n ontology that provides the necessary concepts and relations to describe the general
capabilities of web services. This includes representation of the information transformation with
I
nputs
and O
utputs, and state transformation like
P
reconditions and
E
ffe
cts

normally referred as
IOPE together
.



Fig: 5.1.1: Top Level Ontology of OWL
-
S




OWL
-
S provides moreover a high level description of web services as shown in Figure
5.1.1
. This top level ontology describes how a Resource is related to a Service, and s
ubsequently
how the Service is related to the Profile, the Service Model and the service Grounding. In short, the
Profile contains information about what the service does, the service Model describes how the
service works, and the grounding describes how t
he service is accessed. Together, these three
concepts are designed to give a total picture of the capabilities of a service.







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Matchmaking, in this context refers to capability matching which
means to compare the
requested service description with the
advertised service descriptions. The goal of this comparison is
to obtain information on how similar they are. This degree of similarity is used to determine if the
advertised service satisfies the requested capabilities.


Comparing the requested service
description with the advertised service descriptions takes all
the inputs and the outputs into account. The inputs of the requested service description are compared
to the inputs of the advertised service descriptions. And the outputs of the requested serv
ice
description are compared to the outputs of the advertised service descriptions.
In most of the
matchmaking algorithm, only
I

and
O

are considered for matching, because
P

and
E

are not
sufficiently standardized to be considered for Matchmaking algorithm
.

The
profile defines
a set of
additional properties that are used to describe the

features of the service. From these properties
, in
addition to IOPE
we
can
also
use the service category

[23]
, which is

used to classify the service with

respect to some on
tology or taxonomy of services. On

an optional basis, other properties can also be
taken into account, such as the element

QualityRating, or custom defined properties, such as the
duration of the execution.


5.2 Limitations of OWLS for Grid Services


The c
onventional match making for web services uses OWL
-
S descriptions for finding out
the degree of match. In this case, ProfileRDF properties point to the IOPE elements Input, Output,
Precondition and Effect. These properties can point to elements of an arbit
rary conceptualization.
The OWL
-
S definition leaves open, whether the definition uses OWL or other conceptualization
languages. A matching algorithm can only support conceptualizations that are covered by a
reasoning functionality. Hence, we need to assume

that the conceptualization is provided in OWL,
so that an OWL reasoner can determine a subsumption relation or the equivalence of concepts. Apart
from the IOPEs, a web service can be described by additional elements like the service category or
functional
ity.
As found in the definition of the IOPE types, it is also left open, whether the definition
for service categories uses OWL or other conceptualization that are covered by a reasoning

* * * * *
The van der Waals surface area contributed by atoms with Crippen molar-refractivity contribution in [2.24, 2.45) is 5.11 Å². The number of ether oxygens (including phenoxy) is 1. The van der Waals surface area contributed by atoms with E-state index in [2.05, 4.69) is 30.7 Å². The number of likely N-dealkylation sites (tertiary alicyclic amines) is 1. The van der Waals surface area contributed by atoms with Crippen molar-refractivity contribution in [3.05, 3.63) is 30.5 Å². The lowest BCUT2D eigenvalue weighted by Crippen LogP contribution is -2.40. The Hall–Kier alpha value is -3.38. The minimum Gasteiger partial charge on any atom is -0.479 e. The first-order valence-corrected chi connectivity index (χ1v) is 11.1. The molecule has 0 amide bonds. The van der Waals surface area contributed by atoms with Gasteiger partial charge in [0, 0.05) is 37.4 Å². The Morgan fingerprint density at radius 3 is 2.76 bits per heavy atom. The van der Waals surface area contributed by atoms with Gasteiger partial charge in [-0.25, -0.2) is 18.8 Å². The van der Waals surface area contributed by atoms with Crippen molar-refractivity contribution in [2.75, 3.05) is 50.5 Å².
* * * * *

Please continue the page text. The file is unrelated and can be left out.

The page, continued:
functionality as well. Therefore the conceptualization of additional
elements should also be provided
in OWL.






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6.
Issues of Matchmaking

for
Semantic Grid Services


Grid
Service

is infact a web service, with defined rules and policies, the same definition of
Semantic Web services is also applicable to grid. Hence, the sem
antic Grid is an extension of the
current Grid services in which information and services are given well
-
defined and explicitly
represented meaning, better enabling computers and people to work in cooperation. It is possible to
describe the web services se
mantically with the help of OWL for Services called a
s OWL
-
S which
will not work for

semantic description of Grid services. The OWL
-
S editor
provides tool to convert
Web Service Description Language file of a Web Service into OWLS description that comprise
s
Service Profile, Service Grounding and Service Model.

Currently we are not able to use the same
tool to convert WSDL written for Grid service into OWLS. This is because WSDL file has peculiar
features which are specific to WSR
F.



Resource Properties:
We u
se the
wsrp:ResourceProperties

attribute of the
portType

element to specify what our service’s resource properties are. The resource properties must
be declared in the
<types>

section of the WSDL file. Resource properties are where we will
keep our state i
nformation.

The OWLS doesn’t contain any features to specify resource
properties with which the grid services are implemented as a stateful service.



Because of the
wsdlpp:extends

attribute of the
portType

element, we can include
existing WSRF portTypes in
our own portType
without

having to copy and paste from the
official WSRF WSDL files. A WSDL preprocessor will use the value of that attribute to
generate correct WSDL which includes our own portType definitions plus any WSRF
portType we might need in our s
ervice. This is a Globus specific feature that is intended to
make life easier for programmers. In our case, we use
GetResourceProperty portType

from the WS
-
ResourceProperties WSDL file.



Bindings are an essential part of a normal WSDL file. However, we don
’t have to add them
manually, since they are generated automatically by a
GT
4 tool that is called when we build
the service.



Since WSRF uses document/literal bindings, it requires that the parameters be implemented
in a very particular way. Whenever we wri
te an operation which is a part of our WSDL
interface, the parameters and the return values will in some cases be boxed inside stub classes